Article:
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Nonprofit Hospitals Faulted For Stinginess With Charity Care

Lori Duff with her baby, Henry, and other son, Logan, at home in Columbus, Ohio.
Jenny Gold
Kaiser Health News
Lori Duff with her baby, Henry, and other son, Logan, at home in Columbus, Ohio.

Even before the hospital bills started coming, Lori Duff and her family were living paycheck to paycheck. So when the debt collector called the Columbus, Ohio, mother and demanded $1,800 for the prenatal visits she'd had while pregnant with her third son, she panicked.

The collector claimed the local Catholic hospital Duff had gone to could garnish 25 percent of each of her paychecks to pay off the bill. She offered to make a $20 payment — all she could afford at the time — but the collector told her the minimum was $400 down. "I was like, 'I don't have that. You can have everything in my account right now. It's $1.25,'" Duff recalls.

Duff, 27, was likely eligible for free care under the Mount Carmel Health System's financial assistance policy, which offers medical care at no charge for patients earning less than 200 percent of the federal poverty level.

As a manager at an auto parts store, she earns about $25,000 a year. Husband Michael stays home with their three little boys, ages one, four and six. Her children are covered under Ohio's program for low-income kids, but both Duff and her husband are uninsured.

She assumed her prenatal care would be provided free, either through an emergency Medicaid option offered to pregnant women or because of the hospital policy. But then, a few months after Henry was born, she started getting the letters and phone calls from the debt collector.

"When people start harassing you and they start calling on a daily basis or every other day demanding money you don't have, I mean, it's hard." She worried that the hospital might try to seize her paychecks or even take her house.

While Ohio has a law that prevents foreclosures based on medical debt alone, it is legal for hospitals to garnish patient wages, attach bank accounts and get a lien on any future earnings, including from the sale of a house.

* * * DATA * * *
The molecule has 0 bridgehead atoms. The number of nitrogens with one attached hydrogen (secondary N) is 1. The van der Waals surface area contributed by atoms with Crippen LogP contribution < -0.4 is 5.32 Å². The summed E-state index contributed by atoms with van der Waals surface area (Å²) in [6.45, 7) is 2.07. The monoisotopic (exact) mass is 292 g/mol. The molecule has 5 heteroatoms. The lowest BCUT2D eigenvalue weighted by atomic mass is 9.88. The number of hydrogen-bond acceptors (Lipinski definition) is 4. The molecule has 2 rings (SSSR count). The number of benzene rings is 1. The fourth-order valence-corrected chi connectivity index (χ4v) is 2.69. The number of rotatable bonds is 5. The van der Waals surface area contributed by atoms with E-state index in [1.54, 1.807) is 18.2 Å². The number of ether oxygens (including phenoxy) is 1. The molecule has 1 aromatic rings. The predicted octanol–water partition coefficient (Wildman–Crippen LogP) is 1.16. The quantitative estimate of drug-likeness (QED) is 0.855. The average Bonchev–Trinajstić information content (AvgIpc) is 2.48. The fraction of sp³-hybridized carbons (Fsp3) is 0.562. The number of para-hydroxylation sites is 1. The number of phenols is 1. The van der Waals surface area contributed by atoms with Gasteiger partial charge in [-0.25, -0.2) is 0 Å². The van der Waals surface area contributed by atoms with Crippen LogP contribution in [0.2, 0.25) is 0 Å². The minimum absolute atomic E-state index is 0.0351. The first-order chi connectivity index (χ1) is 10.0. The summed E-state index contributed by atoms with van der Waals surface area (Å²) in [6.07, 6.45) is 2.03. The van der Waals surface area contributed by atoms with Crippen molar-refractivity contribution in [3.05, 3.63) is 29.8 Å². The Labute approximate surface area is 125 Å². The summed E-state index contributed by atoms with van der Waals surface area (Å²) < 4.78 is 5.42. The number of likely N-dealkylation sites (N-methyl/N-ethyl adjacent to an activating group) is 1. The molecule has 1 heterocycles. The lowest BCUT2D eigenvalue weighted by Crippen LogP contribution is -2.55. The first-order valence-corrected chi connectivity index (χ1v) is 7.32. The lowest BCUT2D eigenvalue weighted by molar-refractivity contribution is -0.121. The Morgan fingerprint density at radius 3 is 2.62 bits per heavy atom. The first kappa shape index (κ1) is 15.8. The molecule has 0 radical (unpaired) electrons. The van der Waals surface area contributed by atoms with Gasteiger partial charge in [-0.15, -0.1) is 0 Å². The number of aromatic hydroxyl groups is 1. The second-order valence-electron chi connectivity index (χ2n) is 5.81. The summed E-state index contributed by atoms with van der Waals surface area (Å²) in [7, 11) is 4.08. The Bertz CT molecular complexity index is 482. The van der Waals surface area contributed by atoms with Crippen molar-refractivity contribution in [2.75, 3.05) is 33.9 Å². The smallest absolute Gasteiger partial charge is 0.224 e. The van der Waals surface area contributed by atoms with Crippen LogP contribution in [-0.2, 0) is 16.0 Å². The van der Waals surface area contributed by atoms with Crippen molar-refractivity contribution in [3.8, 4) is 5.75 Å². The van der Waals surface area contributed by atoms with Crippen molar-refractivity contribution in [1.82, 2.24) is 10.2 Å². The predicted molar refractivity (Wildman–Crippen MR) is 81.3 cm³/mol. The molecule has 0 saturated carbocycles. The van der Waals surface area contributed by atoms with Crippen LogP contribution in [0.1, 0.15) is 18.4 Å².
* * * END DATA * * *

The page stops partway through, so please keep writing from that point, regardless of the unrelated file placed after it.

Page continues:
Duff is one of nearly 1,600 people Mount Carmel sued in county court between 2009 and 2011. Most of them were patients like Duff who did not pay their medical bills, though not all were poor.

Karen Geisler, vice president of patient financial services at Mount Carmel, says the hospital's actions are appropriate. Mount Carmel processes 5,000-7,000 charity care applications each month, she says, and approves 90 percent of completed applications for some sort of aid from the hospital or state.

Nonprofit hospitals, including Mount Carmel, pay no federal, state or local taxes, giving them a competitive edge over their for-profit counterparts. In return, nonprofits are expected to offer a community benefit, including free and discounted care for low-income patients.

But despite the requirement, a study by the Congressional Budget Office found that on average, not-for-profits provide only slightly more uncompensated care than for-profit hospitals.

The federal health law passed last year attempts to address the situation by setting new rules for how a nonprofit hospital must report its charity care and serve poor patients. The rules have already gone into effect but are not being actively enforced.

Few patients who are sued by hospitals seek legal assistance, according to Kathleen McGarvey, a lawyer at Columbus Legal Aid, which currently represents six patients being sued by Mount Carmel.

She notes says that in these types of cases, the hospital usually wins by default, and the patient is accountable for the entirety of the bill, even if there are errors or duplicate charges. "I think for a nonprofit hospital, whose job it is to provide this community care, that it's obscene that they're going after folks who are at 100 percent of the poverty level," McGarvey charges.

Mount Carmel's mission is to provide care to everyone, regardless of their ability to pay, the system's Geisler says. "In order to provide charity in the community — and we provide a lot and do a lot of good — we have to collect payment from those who can afford to pay us," she says.

For the past decade, Republican Sen. Chuck Grassley of Iowa, has been leading the charge on Capitol Hill to hold nonprofit hospitals more accountable. Their tax exemption carries "certain responsibilities, and one of them is to provide charitable care. I mean, that's why they're set up, right?" Grassley said in an interview.

Under the new rules, crafted by Grassley and Sen. Max Baucus, a Montana Democrat, nonprofit hospitals are required to publicize their financial assistance policies and are prohibited from charging higher rates to uninsured patients or taking extreme collections efforts against patients who may qualify for free care.

"Historically, we haven't had the consistent definitions and agreed-upon standards for reporting," says Rich Umbdenstock, president of the American Hospital Association. "Now we have those at the federal level and we believe that those need to be given a chance to work."

Meanwhile, some states are taking matters into their own hands. In the past year, Illinois has revoked the state tax exemption for three nonprofit hospitals that the state Department of Revenue determined were not doing their share of free care.

Meanwhile, Lori Duff and her husband remain uninsured and vulnerable to future collections actions. "It's crazy," Duff says. "It's a hospital bill. It's a doctor bill. Everybody needs care."

Copyright 2023 Kaiser Health News. To see more, visit Kaiser Health News.

Jenny Gold